The utopian vision of the motor vehicle is an onboard autodriver much like that of the autopilot in aircraft which takes over the task of driving, freeing up the human driver to work, rest or play. This is becoming an engineering reality, with technological achievements rapidly approaching those of aircraft autopilots.
Yet while technology can certainly support some of our driving shortcomings, the hands-off vision of the autopilot for cars is marred by concerns about the situational awareness of the driver, how they would take control in case of an emergency and, while the car is still equipped with steering wheel and pedals, the extent to which the human driver will be responsible for the vehicle. And so it appears a “Catch 22”: drivers are no longer required to drive, but are still required to monitor the computer that drives for them.
It’s true that driverless cars are likely to be highly reliable in most situations, most of the time. But this reliability cannot be guaranteed all of the time and the auto-driver will encounter situations that the programmers and engineers have not anticipated. The trouble is that highly reliable automatic pilots will lead even the most observant driver’s attention to wander – once the novelty has worn off, it will be like watching paint dry and decades of research have shown that humans are extremely poor at maintaining extended periods of vigilance.
So how can working, reading, using email and the internet, the envisaged benefits of driverless cars, be reconciled with the need to keep an eye on the vehicle? The truth is nobody really knows.
I’ve researched vehicle automation for 20 years and it’s clear that, in an emergency humans, are more effective than automatic pilots. Up to a third of drivers of automated vehicles did not recover from emergencies in our simulator studies, and I have witnessed human drivers fail to intervene when automatic systems fail. The concern is that driver and driverless act at cross purposes, with the driver believing the automated vehicle is in control of the situation when in fact it has not.
My research has shown that if we design the vehicle to provide continuous feedback to the driver – analogous to a chatty co-driver – we can reduce this kind of error substantially, but not completely. Drivers of automated vehicles take, on average, five times as long to apply emergency braking than manual drivers.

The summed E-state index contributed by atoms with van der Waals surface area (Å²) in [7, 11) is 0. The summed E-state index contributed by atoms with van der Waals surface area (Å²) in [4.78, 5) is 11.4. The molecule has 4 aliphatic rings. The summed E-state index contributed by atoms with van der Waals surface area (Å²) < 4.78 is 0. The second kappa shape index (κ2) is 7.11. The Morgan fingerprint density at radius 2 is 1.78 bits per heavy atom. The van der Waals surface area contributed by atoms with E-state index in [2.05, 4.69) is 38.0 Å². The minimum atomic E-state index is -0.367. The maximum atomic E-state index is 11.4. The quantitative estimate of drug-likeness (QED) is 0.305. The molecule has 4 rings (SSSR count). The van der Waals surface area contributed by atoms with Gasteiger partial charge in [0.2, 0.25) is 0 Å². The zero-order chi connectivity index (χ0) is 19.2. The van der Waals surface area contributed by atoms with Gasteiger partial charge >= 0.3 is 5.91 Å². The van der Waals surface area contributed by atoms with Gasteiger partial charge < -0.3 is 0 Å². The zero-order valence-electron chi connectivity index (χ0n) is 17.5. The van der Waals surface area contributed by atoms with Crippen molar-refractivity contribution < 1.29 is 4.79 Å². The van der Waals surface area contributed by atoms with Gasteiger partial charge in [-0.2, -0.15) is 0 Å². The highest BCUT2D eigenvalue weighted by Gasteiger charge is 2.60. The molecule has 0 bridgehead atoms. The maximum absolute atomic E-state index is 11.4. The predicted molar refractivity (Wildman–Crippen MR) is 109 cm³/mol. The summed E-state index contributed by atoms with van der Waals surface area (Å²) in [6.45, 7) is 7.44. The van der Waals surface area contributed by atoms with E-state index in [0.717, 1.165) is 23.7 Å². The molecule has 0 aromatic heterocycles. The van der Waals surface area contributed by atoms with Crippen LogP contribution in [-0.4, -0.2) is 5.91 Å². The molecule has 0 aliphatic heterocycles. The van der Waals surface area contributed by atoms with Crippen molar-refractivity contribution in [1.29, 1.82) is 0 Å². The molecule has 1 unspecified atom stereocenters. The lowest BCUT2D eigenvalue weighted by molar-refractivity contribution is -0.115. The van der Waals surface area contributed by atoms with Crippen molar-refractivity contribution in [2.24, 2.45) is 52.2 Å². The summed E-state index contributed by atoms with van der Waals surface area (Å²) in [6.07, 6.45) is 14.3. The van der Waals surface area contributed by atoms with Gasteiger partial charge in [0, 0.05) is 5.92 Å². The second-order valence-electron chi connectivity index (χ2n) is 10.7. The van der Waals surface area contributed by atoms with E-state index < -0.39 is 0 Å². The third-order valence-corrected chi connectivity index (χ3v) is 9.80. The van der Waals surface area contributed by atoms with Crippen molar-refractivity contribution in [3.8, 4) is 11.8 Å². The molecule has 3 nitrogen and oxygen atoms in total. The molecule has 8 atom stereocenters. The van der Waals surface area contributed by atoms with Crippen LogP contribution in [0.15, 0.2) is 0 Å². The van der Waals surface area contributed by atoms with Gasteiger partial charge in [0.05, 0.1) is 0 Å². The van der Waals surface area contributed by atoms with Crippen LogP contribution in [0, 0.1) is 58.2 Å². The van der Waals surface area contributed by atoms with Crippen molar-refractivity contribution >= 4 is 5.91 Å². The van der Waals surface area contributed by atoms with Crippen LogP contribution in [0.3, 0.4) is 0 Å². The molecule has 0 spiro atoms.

On the other hand, if drivers are forced to continually monitor the vehicle’s automation this does not diminish their workload at all. In fact, we know this monitoring cannot be sustained, with driver attention falling with increasing automation.
When required suddenly, a human driver is ill-prepared to take control from the vehicle. This means we’re asking the impossible, by taking away control from the driver while leaving them with all the accountability. Lessons learned from the introduction of aircraft automation appear to be going unheeded.
It seems drivers of the future will be held responsible for something over which they have little or no control. Not that this means we should stop researching and building automated vehicles – quite the opposite. We need to learn and apply the lessons of automation as used elsewhere (such as aviation) to the problems of driverless vehicles.
This means designing vehicle automation in such a way that engages the driver and accommodates gradual hand-over and hand-back processes in order to successfully integrate human drivers into the system. We need a chatty co-pilot, not a silent auto-pilot.
Neville Anthony Stanton receives funding from the European Union and the Engineering and Physical Sciences Research Council. He has also received funding in the past from the Economic and Social Research Council and motor vehicle manufacturers.
Authors: The Conversation